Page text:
This Adventurous Age

Adventures travelling and working around Australia.

2004 Travels July 16

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FRIDAY 16 JULY     TOM PRICE

Today was grey, cloudy and fairly cool for these parts.

I did some more washing.

John phoned C at Trakmaster, to get him to send a new battery charger to us, at Port Hedland. He also confirmed that he could link our batteries directly to the portable charger that we carry. This solved the power problem, temporarily.

Refuelled – $1.10cpl.

Drove up Mt Nameless, the peak that looms over Tom Price. The 4WD track to the top was still the very steep and somewhat challenging ascent and descent that I remembered from ’93. It felt a lot safer in the Defender, though, than it had in the old Hilux.

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Going up Mt Nameless – from the passenger’s viewpoint!

The views were alright from the top, but would have been much better on a sunny day – it was windy and freezing up there!

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Tom Price township from Mt Nameless Summit

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Tom Price Caravan Park below, to left

Decided to go visit Wittenoom Gorge, which we’d heard was really attractive, while one could still access it. Our thinking was that, on such a still, damp day, there might not be asbestos fibres floating around!

Wittenoom, of course, was notorious for having been the site of blue asbestos mining, which caused drastic health problems amongst its workers. The mining ceased in 1966. The settlement that existed up in the gorge where the mining occurred, was demolished and removed. But the tailings heaps remained.

The township of Wittenoom was several kms away from the mine area, on flatter land at the start of the gorge.

Had to go back the way we’d come in, yesterday,  for about 100kms, through Rio Tinto Gorge, then turn east on the Munjina road, for about 27kms to the Wittenoom township.

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Rio Tinto Gorge

We went to the Information Centre/gemstone shop in the old town. There was an excellent display of minerals and gems – one of the best I’d seen.

The shop lady told us that there were only a few houses still occupied in the town. The government was trying hard to get all residents to leave – on health grounds. However, the handful of residents who remain disputed the health risk in the town, being as it was, out on the plain and away from the gorge where the mine was.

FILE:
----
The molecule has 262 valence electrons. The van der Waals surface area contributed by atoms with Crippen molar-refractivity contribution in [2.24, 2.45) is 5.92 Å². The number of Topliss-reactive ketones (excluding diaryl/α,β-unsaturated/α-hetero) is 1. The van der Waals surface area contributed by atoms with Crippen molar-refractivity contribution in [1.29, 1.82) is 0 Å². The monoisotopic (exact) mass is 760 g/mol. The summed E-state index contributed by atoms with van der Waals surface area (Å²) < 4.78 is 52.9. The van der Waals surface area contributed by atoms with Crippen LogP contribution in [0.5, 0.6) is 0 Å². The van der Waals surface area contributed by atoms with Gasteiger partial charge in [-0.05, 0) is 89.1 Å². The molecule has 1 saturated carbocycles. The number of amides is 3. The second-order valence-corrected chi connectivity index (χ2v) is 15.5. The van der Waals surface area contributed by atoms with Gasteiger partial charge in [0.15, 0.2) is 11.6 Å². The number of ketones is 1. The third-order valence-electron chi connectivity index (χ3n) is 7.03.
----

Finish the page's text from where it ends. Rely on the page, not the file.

It was official policy not to give out information about Wittenoom, put it on maps, or have signposts to it.

The shop lady pointed out something I had not known – that blue asbestos occurs throughout the Pilbara. She claimed that iron ore mining activity around Newman would be putting asbestos fibres into the air in those parts! Had no idea if she was correct in these claims, but it was rather a scary thought.

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Blue asbestos

We bought postcards and magnets. John bought some stones, including a little introductory kit for grand daughter, that had stones mounted and named.

Left the township and drove up into Wittenoom Gorge itself.

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Road into Wittenoom Gorge – mine tailings on the hillside

One could see why the remaining locals were entranced by the place – the scenery was just brilliant.

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It really was an abomination, to have such a deadly mine (or any mine for that matter), in such a beautiful place.

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Mine tailings on the hillside

The group Midnight Oil made the song “Blue Sky Mine” about this place.

The road into the gorge, once sealed, was breaking up in places, but was still quite negotiable.

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There was plenty of evidence of blue asbestos. There were huge tailings dumps on the sides of the hills, near where the mines had been.

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Tailings dump

Tailings had been used in the road making around the former settlement – there were clumps of blue asbestos on some of the surfaces.

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We looked around the old mine settlement site. There was not much there now, except broken concrete slabs. But the layout was clear.

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Old settlement site

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Found some lovely waterholes, up against rock walls at the gorge sides. The water was an unusual milky green colour.

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Although access to here was from the northern side of the ranges, Wittenoom Gorge is actually downstream from the really popular Karijini gorges – Weano, Hancock, Joffre and Knox. The stream through the gorge flows into the Fortescue River. One assumes that after rain events, it carries asbestos fibres down into that river.

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Cathedral Pool in Wittenoom Gorge

Exploring Wittenoom took us most of the day. Then it was time to return back the way we’d come.

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The clothes I’d hung out this morning were almost dry.

The caravan park was bursting at the seams.

John wanted to stay here another day, to relax a bit! Normally, taking our time was not an issue for us, but we felt some pressure to keep going, to give M as varied a time as we could. Whatever it was that was causing the face to swell up seemed to have gone away again.

I was able to extend our stay by a day.

We had excellent fish and chips for tea, from a shop in the central shops complex. They were quite expensive, though.

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